Significant challenges remain, of course. Africa still is beset by hunger, disease, and ignorance. Corruption, nepotism, and sexism eat away at hard work and initiative. Dictatorships or civil strife hold back Nigeria, Angola, Sierra Leone, Liberia, Zimbabwe, Zambia, Kenya, Sudan, Rwanda, Burundi, and the two Congos.
"But still, I'm very optimistic," says John Gerhart, the Ford Foundation's representative in South Africa. "Since 1989, every country south of Zaire has had multiparty elections, except the kingdom of Swaziland.... The people no longer suffer in silence, and newspapers are telling the stories where once they would have been silent."
Entrepreneurship is flourishing too. Take the herb lady in the central market in Maputo. She sells three kinds of basil, a kitchen herb that's not easy to find even in modern Johannesburg's tony shops. Refusing to give her name for fear of the tax man, she whispers, "I save 77,000 meticals ($7) per day." That's a fortune in Mozambique, where the average annual income ($90) is the lowest in the world.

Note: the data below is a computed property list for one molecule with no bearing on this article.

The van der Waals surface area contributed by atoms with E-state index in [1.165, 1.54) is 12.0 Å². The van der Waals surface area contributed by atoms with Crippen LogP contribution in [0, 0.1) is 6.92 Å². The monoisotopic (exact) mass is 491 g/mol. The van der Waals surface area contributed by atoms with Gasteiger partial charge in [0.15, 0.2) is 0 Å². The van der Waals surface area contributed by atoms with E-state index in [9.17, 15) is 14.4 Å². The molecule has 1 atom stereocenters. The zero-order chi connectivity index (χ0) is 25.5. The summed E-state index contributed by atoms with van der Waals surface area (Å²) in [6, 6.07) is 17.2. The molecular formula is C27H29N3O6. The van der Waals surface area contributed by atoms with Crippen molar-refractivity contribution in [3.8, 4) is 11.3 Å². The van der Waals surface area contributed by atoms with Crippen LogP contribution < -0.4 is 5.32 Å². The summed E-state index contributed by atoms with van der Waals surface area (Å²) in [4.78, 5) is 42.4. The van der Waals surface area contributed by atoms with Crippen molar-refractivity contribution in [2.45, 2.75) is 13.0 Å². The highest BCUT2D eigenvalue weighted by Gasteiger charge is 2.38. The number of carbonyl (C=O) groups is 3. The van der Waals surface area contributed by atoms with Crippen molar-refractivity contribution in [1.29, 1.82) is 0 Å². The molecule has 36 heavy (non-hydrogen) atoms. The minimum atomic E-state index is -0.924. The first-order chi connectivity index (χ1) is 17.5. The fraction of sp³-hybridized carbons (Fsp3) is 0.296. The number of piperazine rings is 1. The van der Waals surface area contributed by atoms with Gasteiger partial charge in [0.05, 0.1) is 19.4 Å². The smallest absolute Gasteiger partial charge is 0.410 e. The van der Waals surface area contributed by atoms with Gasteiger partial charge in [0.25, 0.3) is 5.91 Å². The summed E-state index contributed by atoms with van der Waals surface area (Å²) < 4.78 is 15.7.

In Uganda, people who used to dream of winning cushy civil-service jobs now think about running their own businesses. Today, "the definition of a middle-class man in Uganda is someone with a bicycle," says one community worker. Those village-to-village bicycle traders turn the wheels of the country's rural market economy.